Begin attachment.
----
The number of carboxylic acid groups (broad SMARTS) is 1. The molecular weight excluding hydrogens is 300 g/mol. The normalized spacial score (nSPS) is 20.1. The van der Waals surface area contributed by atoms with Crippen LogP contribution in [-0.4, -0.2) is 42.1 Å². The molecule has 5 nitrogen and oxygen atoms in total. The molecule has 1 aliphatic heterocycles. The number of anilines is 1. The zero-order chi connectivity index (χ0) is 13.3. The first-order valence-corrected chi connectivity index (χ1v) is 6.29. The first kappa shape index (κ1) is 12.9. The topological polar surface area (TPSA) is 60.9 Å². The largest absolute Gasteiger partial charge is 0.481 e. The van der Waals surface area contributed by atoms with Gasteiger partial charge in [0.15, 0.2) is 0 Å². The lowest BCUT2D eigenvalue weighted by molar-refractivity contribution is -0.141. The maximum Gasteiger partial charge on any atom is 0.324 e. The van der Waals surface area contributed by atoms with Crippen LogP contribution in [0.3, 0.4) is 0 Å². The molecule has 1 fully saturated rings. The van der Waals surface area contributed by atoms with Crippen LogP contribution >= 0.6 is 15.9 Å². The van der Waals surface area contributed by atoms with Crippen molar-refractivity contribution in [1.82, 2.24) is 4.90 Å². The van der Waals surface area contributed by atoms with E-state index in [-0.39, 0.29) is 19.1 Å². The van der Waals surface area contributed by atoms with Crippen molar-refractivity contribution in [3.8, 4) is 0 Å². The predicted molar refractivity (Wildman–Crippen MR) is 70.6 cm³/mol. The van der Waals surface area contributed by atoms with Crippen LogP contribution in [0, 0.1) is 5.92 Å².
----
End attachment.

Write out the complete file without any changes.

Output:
The number of carboxylic acid groups (broad SMARTS) is 1. The molecular weight excluding hydrogens is 300 g/mol. The normalized spacial score (nSPS) is 20.1. The van der Waals surface area contributed by atoms with Crippen LogP contribution in [-0.4, -0.2) is 42.1 Å². The molecule has 5 nitrogen and oxygen atoms in total. The molecule has 1 aliphatic heterocycles. The number of anilines is 1. The zero-order chi connectivity index (χ0) is 13.3. The first-order valence-corrected chi connectivity index (χ1v) is 6.29. The first kappa shape index (κ1) is 12.9. The topological polar surface area (TPSA) is 60.9 Å². The largest absolute Gasteiger partial charge is 0.481 e. The van der Waals surface area contributed by atoms with Gasteiger partial charge in [0.15, 0.2) is 0 Å². The lowest BCUT2D eigenvalue weighted by molar-refractivity contribution is -0.141. The maximum Gasteiger partial charge on any atom is 0.324 e. The van der Waals surface area contributed by atoms with Crippen LogP contribution in [0.3, 0.4) is 0 Å². The molecule has 1 fully saturated rings. The van der Waals surface area contributed by atoms with Crippen LogP contribution >= 0.6 is 15.9 Å². The van der Waals surface area contributed by atoms with Crippen molar-refractivity contribution in [1.82, 2.24) is 4.90 Å². The van der Waals surface area contributed by atoms with E-state index in [-0.39, 0.29) is 19.1 Å². The van der Waals surface area contributed by atoms with Crippen molar-refractivity contribution in [3.8, 4) is 0 Å². The predicted molar refractivity (Wildman–Crippen MR) is 70.6 cm³/mol. The van der Waals surface area contributed by atoms with Crippen LogP contribution in [0, 0.1) is 5.92 Å².